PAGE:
The Church of Scotland
In the 18th century the Church of Scotland was, by most measures one of the most forward thinking and enlightened churches in Europe – it placed at its heart the concept of education, welfare for the poor and freedom of expression, untrammeled by prejudice and doctrine. It was a strict church: Calvinism isn’t a fun loving theology, but for a poor nation like Scotland it was an essential part of the system of community and cohesion. Yet for all its plaudits there was an anomaly; and one borne within its own laws and statutes.
If a minster should die while in his office, his stipend and pay would be withheld and carried forth to his successor. Fair enough, but no financial provision was made for his widow; no compensation, no pension: no luck- you’re on your own. This actually had the effect of driving manse widows to the poor-house or an early grave; it was an unacceptable and un-christian settlement. The solution however came not from prayer or charity, but from mathematics, and Scotland’s new found love affair with all things reasoned.
One of the great pillars of the Church following the Reformation of 1560 was education. The leaders of the new Kirk, as it is known in Scotland believed that your route to God and heaven wasn’t through a procession of be-mitred popes and bishops, but by personal covenant and an understanding of the bible itself. So, the bible was translated into English and the Kirk undertook to set up a school in every parish so that everyone regardless of wealth and position could learn to read, and thus read the bible. It was a social revolution. No where else in Europe could a peasant population get such a level of education. What the Church had not bargained on, was that liberated to read, people would read books other than the bible, and write philosophies that contradicted the bible. The genie was out of the bottle and there was no putting it back.
By the 1760s, the financial benefits of the Treaty of Union with England and her overseas colonies were increasingly evident – money from the south was funding innovation, trade and entrepreneurial ambition in Scotland; growing the Scottish economy and personal wealth like never before in our history. This exponential rise in fortune; coupled with improvements in agricultural output and industrial productivity needed reasoning and rules. Parallel to capital gain, and underpinned by Scotland’s universal education system, the money financed an Enlightenment of thought, science and medicine the envy of the world. With thinkers aplenty, new economic philosophy and reason, moored to an understanding of mathematics and the traditional Scottish nature of counting the pennies, blossomed.
David Hume, the greatest philosopher since Aristotle wrote several theses on modern wealth and economics; but it was another Scot, Adam Smith that changed the landscape forever. In 1776 Smith, who was from Kirkcaldy published his famous book – The Wealth of Nations. In it he fathered modern economics, capitalism and the idea of a free market guided by the unseen hand. It was revolutionary, and counts as a seminal work in the history of the world. While Smith used philosophy others applied mathematics to prove the rhetoric right.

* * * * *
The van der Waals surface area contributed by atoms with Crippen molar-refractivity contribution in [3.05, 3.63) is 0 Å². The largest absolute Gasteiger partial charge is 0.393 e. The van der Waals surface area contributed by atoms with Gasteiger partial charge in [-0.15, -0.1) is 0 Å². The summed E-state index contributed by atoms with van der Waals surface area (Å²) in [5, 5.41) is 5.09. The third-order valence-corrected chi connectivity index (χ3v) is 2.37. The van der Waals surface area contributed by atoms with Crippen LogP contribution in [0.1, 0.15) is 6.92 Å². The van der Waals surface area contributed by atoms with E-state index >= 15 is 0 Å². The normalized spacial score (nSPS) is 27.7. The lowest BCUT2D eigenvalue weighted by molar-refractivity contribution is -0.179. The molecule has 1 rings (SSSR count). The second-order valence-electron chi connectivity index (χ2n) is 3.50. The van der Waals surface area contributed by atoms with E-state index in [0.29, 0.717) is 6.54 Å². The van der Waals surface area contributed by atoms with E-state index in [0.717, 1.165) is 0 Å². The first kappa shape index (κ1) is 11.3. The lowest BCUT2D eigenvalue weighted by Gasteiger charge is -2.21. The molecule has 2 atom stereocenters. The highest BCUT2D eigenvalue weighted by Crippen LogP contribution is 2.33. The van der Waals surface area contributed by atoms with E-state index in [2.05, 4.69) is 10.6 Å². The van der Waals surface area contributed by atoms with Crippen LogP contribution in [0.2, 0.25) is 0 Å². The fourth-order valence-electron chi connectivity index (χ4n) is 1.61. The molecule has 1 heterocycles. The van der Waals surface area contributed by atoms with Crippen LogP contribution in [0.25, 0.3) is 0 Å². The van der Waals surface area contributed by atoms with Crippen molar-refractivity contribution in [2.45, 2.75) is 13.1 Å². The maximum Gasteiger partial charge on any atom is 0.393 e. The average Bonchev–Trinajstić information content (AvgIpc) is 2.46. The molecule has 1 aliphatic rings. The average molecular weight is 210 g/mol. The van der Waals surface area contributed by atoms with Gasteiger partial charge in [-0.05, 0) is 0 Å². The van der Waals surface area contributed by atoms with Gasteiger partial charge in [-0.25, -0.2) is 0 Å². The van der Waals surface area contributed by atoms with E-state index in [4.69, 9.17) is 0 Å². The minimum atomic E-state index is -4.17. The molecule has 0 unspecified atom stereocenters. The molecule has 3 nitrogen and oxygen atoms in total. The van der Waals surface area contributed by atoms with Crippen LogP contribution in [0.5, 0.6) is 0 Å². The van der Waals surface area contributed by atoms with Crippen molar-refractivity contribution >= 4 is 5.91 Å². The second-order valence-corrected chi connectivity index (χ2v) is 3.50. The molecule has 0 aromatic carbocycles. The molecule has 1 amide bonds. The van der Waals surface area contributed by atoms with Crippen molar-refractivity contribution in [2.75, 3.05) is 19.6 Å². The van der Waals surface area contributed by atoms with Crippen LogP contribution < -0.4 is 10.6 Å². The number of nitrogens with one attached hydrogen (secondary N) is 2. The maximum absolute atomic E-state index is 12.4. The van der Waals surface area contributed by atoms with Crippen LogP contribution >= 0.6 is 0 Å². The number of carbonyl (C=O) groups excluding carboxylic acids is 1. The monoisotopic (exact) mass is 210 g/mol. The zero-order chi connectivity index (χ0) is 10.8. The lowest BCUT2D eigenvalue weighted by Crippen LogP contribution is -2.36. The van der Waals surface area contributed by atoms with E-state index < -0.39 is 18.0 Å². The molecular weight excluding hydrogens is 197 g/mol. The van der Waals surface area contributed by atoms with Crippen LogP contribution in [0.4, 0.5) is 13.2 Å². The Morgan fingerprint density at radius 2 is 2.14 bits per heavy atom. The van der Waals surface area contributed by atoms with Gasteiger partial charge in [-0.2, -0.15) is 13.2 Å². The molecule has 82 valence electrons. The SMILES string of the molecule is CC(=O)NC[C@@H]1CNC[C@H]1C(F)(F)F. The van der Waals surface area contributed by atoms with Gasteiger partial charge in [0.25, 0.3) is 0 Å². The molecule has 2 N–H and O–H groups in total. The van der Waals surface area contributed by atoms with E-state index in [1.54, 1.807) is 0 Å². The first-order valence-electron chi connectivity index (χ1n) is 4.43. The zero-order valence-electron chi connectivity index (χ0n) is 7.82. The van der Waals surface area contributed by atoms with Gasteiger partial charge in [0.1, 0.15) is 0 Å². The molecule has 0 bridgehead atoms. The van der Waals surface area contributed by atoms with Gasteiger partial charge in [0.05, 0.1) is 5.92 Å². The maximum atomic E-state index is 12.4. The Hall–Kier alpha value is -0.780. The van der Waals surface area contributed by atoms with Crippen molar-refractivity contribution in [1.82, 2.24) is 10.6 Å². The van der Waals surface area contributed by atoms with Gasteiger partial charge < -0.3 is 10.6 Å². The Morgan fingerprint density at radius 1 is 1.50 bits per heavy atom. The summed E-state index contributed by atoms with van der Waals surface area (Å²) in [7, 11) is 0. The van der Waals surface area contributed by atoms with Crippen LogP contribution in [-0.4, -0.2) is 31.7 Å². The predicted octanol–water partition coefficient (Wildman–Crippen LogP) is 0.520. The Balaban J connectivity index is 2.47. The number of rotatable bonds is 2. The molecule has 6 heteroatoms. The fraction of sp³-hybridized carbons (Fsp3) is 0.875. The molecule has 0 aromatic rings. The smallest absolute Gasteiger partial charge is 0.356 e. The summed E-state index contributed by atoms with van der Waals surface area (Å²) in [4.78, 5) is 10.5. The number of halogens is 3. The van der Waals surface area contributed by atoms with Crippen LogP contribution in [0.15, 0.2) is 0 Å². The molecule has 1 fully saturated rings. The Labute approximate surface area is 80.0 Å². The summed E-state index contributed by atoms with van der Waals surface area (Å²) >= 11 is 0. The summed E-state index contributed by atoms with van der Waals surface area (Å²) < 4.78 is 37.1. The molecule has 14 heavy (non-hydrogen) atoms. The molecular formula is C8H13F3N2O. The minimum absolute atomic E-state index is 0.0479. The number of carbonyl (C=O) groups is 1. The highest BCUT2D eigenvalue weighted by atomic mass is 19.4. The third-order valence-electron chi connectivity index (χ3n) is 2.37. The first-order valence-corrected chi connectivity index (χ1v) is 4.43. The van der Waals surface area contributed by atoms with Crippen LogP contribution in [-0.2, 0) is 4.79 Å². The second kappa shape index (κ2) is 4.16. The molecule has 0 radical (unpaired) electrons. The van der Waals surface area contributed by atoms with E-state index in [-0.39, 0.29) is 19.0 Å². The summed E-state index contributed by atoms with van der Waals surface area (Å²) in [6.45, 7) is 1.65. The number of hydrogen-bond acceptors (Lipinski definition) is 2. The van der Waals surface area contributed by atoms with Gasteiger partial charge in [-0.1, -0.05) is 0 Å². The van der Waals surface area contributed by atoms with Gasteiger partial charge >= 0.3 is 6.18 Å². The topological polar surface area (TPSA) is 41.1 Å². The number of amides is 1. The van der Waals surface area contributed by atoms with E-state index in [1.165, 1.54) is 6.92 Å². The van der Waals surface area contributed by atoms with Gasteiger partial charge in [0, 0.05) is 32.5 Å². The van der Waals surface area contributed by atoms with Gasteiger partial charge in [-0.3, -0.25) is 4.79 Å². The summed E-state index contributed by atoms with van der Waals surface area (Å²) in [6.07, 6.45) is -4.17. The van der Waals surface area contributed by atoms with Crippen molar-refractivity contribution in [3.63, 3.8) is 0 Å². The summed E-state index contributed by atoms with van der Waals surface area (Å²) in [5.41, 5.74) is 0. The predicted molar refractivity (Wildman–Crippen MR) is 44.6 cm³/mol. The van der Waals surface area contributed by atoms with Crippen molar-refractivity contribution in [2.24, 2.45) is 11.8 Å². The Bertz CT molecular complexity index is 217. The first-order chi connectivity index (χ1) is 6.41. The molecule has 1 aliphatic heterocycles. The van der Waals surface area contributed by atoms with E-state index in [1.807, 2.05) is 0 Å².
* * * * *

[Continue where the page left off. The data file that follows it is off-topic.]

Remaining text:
Dr Robert Wallace
Dr Robert Wallace was a Church of Scotland minister, and an enthusiastic mathematician. Born in 1697 in what is now Clackmannanshire, Wallace spent much of his early studies and most of his ministry working out mathematical problems – it was his passion. During his time as the minister at Greyfriers Kirk in Edinburgh it was proposed that a scheme be set up to provide for the widows of ministers. Wallace along with another preacher, Alexander Webster took the task of creating a system and selling it to both the Church and Government. Both men were mathematical geniuses and they figured out that premiums paid in by living, married ministers could be calculated to give a certain pay-out in the event of a death, based on various computations of probability. This had never been effectively achieved before, and never attempted by such a large organisation.
In 1743 they devised a system that predicted life expectancy for the ministers and their wives, creating life-tables which gave accurate mortality figures; how many widows would be left; and the amount of interest the fund would receive. From this they could then precisely figure out how much each clergyman must pay into the pot to achieve the desired amount of compensation for the bereaved. This is known as actuary, and is one of the most lucrative forms of insurance employed across the globe. Colin MacIain, professor of Mathematics at Edinburgh University, checked, verified and declared the work sound. His certificate of recommendation is the first ever in the history of actuary work.
Webster gathered the statistics to prove the scheme workable and Wallace sold it to the Kirk and to Parliament. In 1744 The Churches and Universities (Scotland) Widows’ and Orphans’ Fund Act was passed by Parliament. It is better known as the Scottish Ministers’ Widows’ Fund. Today it continues to exist as part of a wider housing and trust fund operated by the Church. It is the world’s first and oldest scheme.
The Scottish Enlightenment brought forward many advances in many fields, both scientific and in literature; and the near forgotten story of Wallace and Webster, the application of mathematics to a human problem and the birth of actuary and mutual assurance played an enormous role in that story. They calculated the fund’s worth 20 years from when it was set up as part of their experiment. They were out by a margin of just One Pound: an incredible feat and a wonderful story.
This article was written by David McNicoll, owner of Highland Experience USA. Highland Experience specialise in tour and vacation packages to Scotland